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Is there a better pairing than a beautiful view and a good brew? We don’t think so. And when it comes to lugging beer into the backcountry, cans are still king. They don’t break like bottles, they’re smaller and lighter than growlers, and (depending on who you ask) they can leave a smaller environmental footprint than glass. There are now more than six hundred craft breweries across the country that can their beer, so if you haven’t found something you like, you’re just not trying hard enough. The following beers aren’t just perfect for packing in: The breweries that make them care as much about outdoor adventure as you do.
The first craft brewery to can its beer, Oskar Blues now brews not just in Colorado but in North Carolina and Texas as well. It also distributes in all fifty states, which means everyone has access to Ten Fidy, one of the best imperial stouts in the country and one of the few that comes in a can. At 10 percent ABV, you will really only need one on an overnight anyway: It will keep you just as warm on the inside as your down jacket does on the outside. If that’s not enough to convince you, Oskar Blues donates hundreds of thousands of dollars every year to outdoor causes, like trail maintenance and outdoor education for youth.
Asheville, North Carolina
You’ll find some of the best hiking in the nation in the mist-dripping mountains of North Carolina, and some of the best beer as well. Asheville Brewing, located in the state’s foremost beer town and gateway to Great Smoky Mountain National Park, is one of the oldest breweries in town and turns out some perfect beers for the trail, including Perfect Day IPA, a 6.5 percent award winner packed with Citra and El Dorado hops. As they say on the can,‘Carpe Perfect Dayum!’”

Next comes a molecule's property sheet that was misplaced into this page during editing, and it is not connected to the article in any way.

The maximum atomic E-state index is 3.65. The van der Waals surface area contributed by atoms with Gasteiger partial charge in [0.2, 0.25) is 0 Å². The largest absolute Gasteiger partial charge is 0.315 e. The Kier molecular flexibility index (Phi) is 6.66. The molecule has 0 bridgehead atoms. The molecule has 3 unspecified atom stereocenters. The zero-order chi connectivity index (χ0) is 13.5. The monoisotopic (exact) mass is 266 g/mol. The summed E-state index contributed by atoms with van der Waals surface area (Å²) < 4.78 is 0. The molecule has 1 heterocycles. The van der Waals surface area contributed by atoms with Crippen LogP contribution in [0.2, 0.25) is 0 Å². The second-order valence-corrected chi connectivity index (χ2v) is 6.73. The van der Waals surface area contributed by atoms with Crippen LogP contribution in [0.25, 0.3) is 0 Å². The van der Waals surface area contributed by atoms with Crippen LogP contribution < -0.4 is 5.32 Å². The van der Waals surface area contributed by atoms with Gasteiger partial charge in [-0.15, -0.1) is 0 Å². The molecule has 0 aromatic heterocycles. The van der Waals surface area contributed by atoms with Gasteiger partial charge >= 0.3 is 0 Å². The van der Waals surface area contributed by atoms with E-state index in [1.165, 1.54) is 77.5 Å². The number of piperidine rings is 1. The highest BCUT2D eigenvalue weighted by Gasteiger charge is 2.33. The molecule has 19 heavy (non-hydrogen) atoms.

Founded in 1979, Sierra Nevada is one of the oldest craft brewers in the nation and its sustainable business practices are legendary—from its massive solar array, composting program and biogas-powered microturbines to its Leed certification and landfill diversion efforts. But when it comes to nature, the truth is that no can in the country looks better cooling off streamside that those little green pale ales. From coast to coast, desert floor to fourteener, you’ll find just as many cans of pale ale in packs as you will carbon-fiber trekking poles—and with good reason.
Sometimes, you need a little comfort on the trail — something that the Creature Comforts brewery in hip Athens knows well. The Athena Berliner Weisse is a flavor-packed gem, and perfect for cleaning up a dusty throat. This style of wheat beer is typically tart, crisp and refreshing—almost like sparking water. Brewed at only 4.5 percent ABV, it offers complex notes of grapefruit and sauvignon blanc.
Brooklyn, New York
Brooklyn Brewery is located in densely populated Williamsburg—not exactly Trail Town USA. But that doesn’t mean the company isn’t thinking about what’s beyond the limits of the borough. Exhibit A: Brooklyn Brewery’s “green team,” a group of employees who constantly look for new ways to make the operation more energy efficient and environmentally sound. In 2016, for instance, the brewery teamed up with the Arbor Day Foundation to plant 375 acres worth of trees in order to offset 1,500 tons of carbon dioxide the brewery produced in Brooklyn. The beer has also set a standard for years, and although Brooklyn Lager is one of the lightest on the flavor wheel, it is also a nice beer to have along when you just want something gentle, cold and refreshing.